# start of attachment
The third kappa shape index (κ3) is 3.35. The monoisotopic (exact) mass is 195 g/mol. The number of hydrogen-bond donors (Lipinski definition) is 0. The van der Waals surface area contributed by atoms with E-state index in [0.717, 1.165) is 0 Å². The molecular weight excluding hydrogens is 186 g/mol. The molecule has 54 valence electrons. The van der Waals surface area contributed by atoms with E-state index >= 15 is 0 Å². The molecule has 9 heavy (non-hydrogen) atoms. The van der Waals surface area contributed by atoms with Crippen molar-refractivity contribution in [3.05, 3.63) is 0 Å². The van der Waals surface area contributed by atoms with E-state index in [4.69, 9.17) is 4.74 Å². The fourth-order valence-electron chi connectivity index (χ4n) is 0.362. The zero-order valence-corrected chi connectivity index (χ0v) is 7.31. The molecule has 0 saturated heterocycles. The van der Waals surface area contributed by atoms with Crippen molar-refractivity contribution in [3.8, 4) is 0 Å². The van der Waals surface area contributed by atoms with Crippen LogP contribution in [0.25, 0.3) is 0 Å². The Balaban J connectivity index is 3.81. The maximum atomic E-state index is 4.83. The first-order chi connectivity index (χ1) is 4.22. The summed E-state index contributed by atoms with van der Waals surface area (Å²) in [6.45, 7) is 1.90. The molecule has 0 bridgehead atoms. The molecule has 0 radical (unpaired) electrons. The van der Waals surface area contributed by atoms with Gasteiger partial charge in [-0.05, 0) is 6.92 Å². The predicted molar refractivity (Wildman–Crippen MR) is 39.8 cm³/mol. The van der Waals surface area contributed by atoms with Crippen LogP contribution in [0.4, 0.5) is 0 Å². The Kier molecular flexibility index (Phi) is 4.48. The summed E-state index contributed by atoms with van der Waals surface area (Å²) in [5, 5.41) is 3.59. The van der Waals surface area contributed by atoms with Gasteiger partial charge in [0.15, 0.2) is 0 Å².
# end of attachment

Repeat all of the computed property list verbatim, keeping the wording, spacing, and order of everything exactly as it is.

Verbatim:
The third kappa shape index (κ3) is 3.35. The monoisotopic (exact) mass is 195 g/mol. The number of hydrogen-bond donors (Lipinski definition) is 0. The van der Waals surface area contributed by atoms with E-state index in [0.717, 1.165) is 0 Å². The molecular weight excluding hydrogens is 186 g/mol. The molecule has 54 valence electrons. The van der Waals surface area contributed by atoms with E-state index >= 15 is 0 Å². The molecule has 9 heavy (non-hydrogen) atoms. The van der Waals surface area contributed by atoms with Crippen molar-refractivity contribution in [3.05, 3.63) is 0 Å². The van der Waals surface area contributed by atoms with E-state index in [4.69, 9.17) is 4.74 Å². The fourth-order valence-electron chi connectivity index (χ4n) is 0.362. The zero-order valence-corrected chi connectivity index (χ0v) is 7.31. The molecule has 0 saturated heterocycles. The van der Waals surface area contributed by atoms with Crippen molar-refractivity contribution in [3.8, 4) is 0 Å². The van der Waals surface area contributed by atoms with Crippen LogP contribution in [0.25, 0.3) is 0 Å². The Balaban J connectivity index is 3.81. The maximum atomic E-state index is 4.83. The first-order chi connectivity index (χ1) is 4.22. The summed E-state index contributed by atoms with van der Waals surface area (Å²) in [6.45, 7) is 1.90. The molecule has 0 bridgehead atoms. The molecule has 0 radical (unpaired) electrons. The van der Waals surface area contributed by atoms with Gasteiger partial charge in [-0.05, 0) is 6.92 Å². The predicted molar refractivity (Wildman–Crippen MR) is 39.8 cm³/mol. The van der Waals surface area contributed by atoms with Crippen LogP contribution in [0.4, 0.5) is 0 Å². The Kier molecular flexibility index (Phi) is 4.48. The summed E-state index contributed by atoms with van der Waals surface area (Å²) in [5, 5.41) is 3.59. The van der Waals surface area contributed by atoms with Gasteiger partial charge in [0.15, 0.2) is 0 Å².